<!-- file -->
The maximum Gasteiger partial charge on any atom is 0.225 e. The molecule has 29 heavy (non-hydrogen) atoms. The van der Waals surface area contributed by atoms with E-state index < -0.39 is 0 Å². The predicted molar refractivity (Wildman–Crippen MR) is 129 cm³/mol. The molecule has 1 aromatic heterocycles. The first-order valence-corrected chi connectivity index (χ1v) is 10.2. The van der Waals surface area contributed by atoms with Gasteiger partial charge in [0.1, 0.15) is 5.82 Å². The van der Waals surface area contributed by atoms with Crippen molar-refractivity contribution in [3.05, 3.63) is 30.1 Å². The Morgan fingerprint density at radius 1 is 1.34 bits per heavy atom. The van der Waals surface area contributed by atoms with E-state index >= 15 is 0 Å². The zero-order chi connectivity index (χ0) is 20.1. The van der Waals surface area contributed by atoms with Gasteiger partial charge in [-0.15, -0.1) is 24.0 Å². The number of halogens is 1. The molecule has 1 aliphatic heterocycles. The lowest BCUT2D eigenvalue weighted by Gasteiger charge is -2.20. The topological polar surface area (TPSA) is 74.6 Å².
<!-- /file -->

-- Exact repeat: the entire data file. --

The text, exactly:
The maximum Gasteiger partial charge on any atom is 0.225 e. The molecule has 29 heavy (non-hydrogen) atoms. The van der Waals surface area contributed by atoms with E-state index < -0.39 is 0 Å². The predicted molar refractivity (Wildman–Crippen MR) is 129 cm³/mol. The molecule has 1 aromatic heterocycles. The first-order valence-corrected chi connectivity index (χ1v) is 10.2. The van der Waals surface area contributed by atoms with Gasteiger partial charge in [0.1, 0.15) is 5.82 Å². The van der Waals surface area contributed by atoms with Crippen molar-refractivity contribution in [3.05, 3.63) is 30.1 Å². The Morgan fingerprint density at radius 1 is 1.34 bits per heavy atom. The van der Waals surface area contributed by atoms with E-state index >= 15 is 0 Å². The zero-order chi connectivity index (χ0) is 20.1. The van der Waals surface area contributed by atoms with Gasteiger partial charge in [-0.15, -0.1) is 24.0 Å². The number of halogens is 1. The molecule has 1 aliphatic heterocycles. The lowest BCUT2D eigenvalue weighted by Gasteiger charge is -2.20. The topological polar surface area (TPSA) is 74.6 Å².